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Entity Resolution (and how GOST does it differently)

by Kristina Drye, on Mar 17, 2021 8:35:52 AM

Entity resolution is one of the most important aspects of a risk- or security-oriented organization, and yet it is often misunderstood. In this blog post, we will define entity resolution, what risks accompany poor entity resolution, and how GOST does it differently. 

In the real world, an entity is anything tangible (think of what usually constitutes a noun: people, places, or things are all technically “entities”.) In the risk and security world, entities usually refer to people or companies. In data science and computing, entity resolution (ER) is “the task of disambiguating records that correspond to real-world entities across and within datasets.” (Source).

These two definitions give us the important parts of ER: first, the process of entity resolution; and second, the outcome of entity resolution. The process of entity resolution is when a professional is trying to find information about a real-life entity. In order to do so, they have to find information online about the entity in question. The outcome of entity resolution is the level to which the information they find correctly corresponds to the entity in question. 

A successful entity resolution capability is essential to any screening program’s success. This is primarily because of what are known as false positives and false negatives, illustrated in the diagram below. 

As you can see, there are two true outcomes to any decision, and two false outcomes. The true outcomes are “true positive” and “true negative”. This means that the computer either matched information to a person correctly (true positive), or that the computer indicated that the information pulled does not match a person correctly (true negative). The problem comes with the false outcomes, or a “false positive” and a “false negative”. A false positive is when the computer matches information to a person incorrectly, and a false negative is when the computer fails to identify a match correctly.   

Positive/Negative grid

Both of these situations can be problematic for a risk department or security institution. In the case of the false positive, an incorrect identification can cause problems for both the entity identified and the institution that incorrectly took action. In the case of the false negative, the institution misses a risk or a threat that can continue to perpetuate illicit activity or negative behavior. 

To make more precise and accurate entity resolution assessments, professionals are always on the hunt for tools that reduce false positives and false negatives. Because GOST performs entity resolution at two levels, the extraction of information and the aggregation of that information, GOST’s patented approach to entity resolution is unmatched in the current screening market. 

The first level, the extraction of information and its organization, is content-level reliability. At the content level, GOST creates concepts and measures the conceptual distance between the entity as-searched and the entity in the data GOST returns. By concepts, we mean a behavior in question. For example, we might have behaviors associated with human traffickers, so we know how they behave, and how people who are not human traffickers behave. This can be repeated with any behavior- money laundering, fraud, terrorism, or corruption, for example.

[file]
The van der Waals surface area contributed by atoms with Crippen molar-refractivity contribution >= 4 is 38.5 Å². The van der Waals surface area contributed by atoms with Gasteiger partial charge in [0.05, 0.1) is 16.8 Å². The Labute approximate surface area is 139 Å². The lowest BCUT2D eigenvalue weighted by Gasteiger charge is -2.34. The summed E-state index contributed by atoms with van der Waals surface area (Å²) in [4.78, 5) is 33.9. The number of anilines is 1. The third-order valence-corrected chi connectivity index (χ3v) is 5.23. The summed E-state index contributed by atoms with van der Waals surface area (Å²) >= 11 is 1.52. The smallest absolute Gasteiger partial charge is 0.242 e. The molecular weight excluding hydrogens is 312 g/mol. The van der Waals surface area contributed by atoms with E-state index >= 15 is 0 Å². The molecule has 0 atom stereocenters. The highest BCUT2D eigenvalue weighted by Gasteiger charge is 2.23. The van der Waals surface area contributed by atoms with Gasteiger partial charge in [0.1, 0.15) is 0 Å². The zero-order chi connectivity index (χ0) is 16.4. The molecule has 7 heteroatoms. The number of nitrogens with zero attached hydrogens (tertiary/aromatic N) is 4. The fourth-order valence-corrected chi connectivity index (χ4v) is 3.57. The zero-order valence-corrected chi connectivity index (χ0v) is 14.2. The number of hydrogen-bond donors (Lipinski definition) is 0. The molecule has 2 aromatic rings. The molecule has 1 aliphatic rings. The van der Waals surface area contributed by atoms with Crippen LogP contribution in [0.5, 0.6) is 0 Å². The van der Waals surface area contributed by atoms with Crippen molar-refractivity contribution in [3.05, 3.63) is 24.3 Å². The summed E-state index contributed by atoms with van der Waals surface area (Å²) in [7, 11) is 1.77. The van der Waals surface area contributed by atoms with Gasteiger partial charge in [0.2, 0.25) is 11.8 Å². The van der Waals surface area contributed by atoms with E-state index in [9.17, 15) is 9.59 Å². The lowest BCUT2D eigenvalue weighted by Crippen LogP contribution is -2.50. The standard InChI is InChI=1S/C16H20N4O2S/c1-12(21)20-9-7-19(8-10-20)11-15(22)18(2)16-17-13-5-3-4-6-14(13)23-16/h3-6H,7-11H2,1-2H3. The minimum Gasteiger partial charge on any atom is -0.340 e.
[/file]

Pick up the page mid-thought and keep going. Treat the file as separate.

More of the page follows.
It’s helpful to think of it as a simple thought experiment with colors. What if someone handed you the image below, and asked you to decide if it was yellow, or if it was green? What would you decide? 

ChartrueseYou have two choices, Green or Yellow: 

Entity Resolution Blog1The color you were given (chartreuse) kind of looks a bit like both: a little yellow, a little green. But we have to choose which one it is most like. To do this, we measure the distance between the two concepts, or colors. Entity Resolution Blog2What we see here is that the first color- chartreuse - is closer to green than it is to yellow. That is the “conceptual distance” GOST measures. Except instead of colors, the concepts are behaviors. While the actual process is a little more complex, this is a simple way to visualize the process.grasp what is happening. 

This process of concepts and measurement allows the GOST user to see a rank-ordered list of content in order of how closely related the content and the searched entity are. Because GOST indexes the open and deep webs as well as including any data the user provides, the amount of information is very large, offering a more precise measurement. 

The second level, the aggregation of that information to a top-level score allowing differentiation between entities, is known as entity-level reliability, or ELR. ELR represents the likelihood that the entity being searched in fact matches across the body of information. 

To produce this Reliability score, GOST’s algorithms aggregate the reliability of the content-level information to summarize whether the GOST user should expect highly-resolved information to be available for the respective entity’s search results. These Reliability scores across a set of data allow the user to rank-order entities on the level of entity resolution: which segment of my entire dataset is highly resolved, that I should look at first? Alternatively, which segment of my entire dataset is not highly resolved, and might take longer or be a less productive use of my time? 

This entity resolution process, robust with two levels and iteratively learning because of the machine learning capabilities, is more effective than other industry-standard tools. It helps your team reduce false positives and false negatives, while increasing what matters: true positives and true negatives. With GOST, your team can screen the bad guys while letting all others seamlessly transact. 

 

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